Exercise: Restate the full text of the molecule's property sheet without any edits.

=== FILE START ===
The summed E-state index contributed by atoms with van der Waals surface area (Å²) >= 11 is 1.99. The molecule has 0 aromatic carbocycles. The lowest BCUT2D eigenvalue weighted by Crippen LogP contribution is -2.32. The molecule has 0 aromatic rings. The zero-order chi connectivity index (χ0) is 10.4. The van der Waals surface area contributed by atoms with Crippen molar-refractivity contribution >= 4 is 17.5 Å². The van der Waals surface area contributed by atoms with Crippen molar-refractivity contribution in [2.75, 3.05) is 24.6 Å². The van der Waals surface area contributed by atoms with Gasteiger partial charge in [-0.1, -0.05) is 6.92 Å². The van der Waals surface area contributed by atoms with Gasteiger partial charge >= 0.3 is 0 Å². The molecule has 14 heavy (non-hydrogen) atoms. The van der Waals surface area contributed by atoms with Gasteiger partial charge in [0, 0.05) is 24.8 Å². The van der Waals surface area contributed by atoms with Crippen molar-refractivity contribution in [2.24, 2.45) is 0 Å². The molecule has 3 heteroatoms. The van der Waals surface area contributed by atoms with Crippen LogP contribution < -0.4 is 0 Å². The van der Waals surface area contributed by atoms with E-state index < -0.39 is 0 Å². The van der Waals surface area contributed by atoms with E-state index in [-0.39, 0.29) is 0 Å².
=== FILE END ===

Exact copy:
The summed E-state index contributed by atoms with van der Waals surface area (Å²) >= 11 is 1.99. The molecule has 0 aromatic carbocycles. The lowest BCUT2D eigenvalue weighted by Crippen LogP contribution is -2.32. The molecule has 0 aromatic rings. The zero-order chi connectivity index (χ0) is 10.4. The van der Waals surface area contributed by atoms with Crippen molar-refractivity contribution >= 4 is 17.5 Å². The van der Waals surface area contributed by atoms with Crippen molar-refractivity contribution in [2.75, 3.05) is 24.6 Å². The van der Waals surface area contributed by atoms with Gasteiger partial charge in [-0.1, -0.05) is 6.92 Å². The van der Waals surface area contributed by atoms with Gasteiger partial charge >= 0.3 is 0 Å². The molecule has 14 heavy (non-hydrogen) atoms. The van der Waals surface area contributed by atoms with Gasteiger partial charge in [0, 0.05) is 24.8 Å². The van der Waals surface area contributed by atoms with Crippen molar-refractivity contribution in [2.24, 2.45) is 0 Å². The molecule has 3 heteroatoms. The van der Waals surface area contributed by atoms with Crippen LogP contribution < -0.4 is 0 Å². The van der Waals surface area contributed by atoms with E-state index < -0.39 is 0 Å². The van der Waals surface area contributed by atoms with E-state index in [-0.39, 0.29) is 0 Å².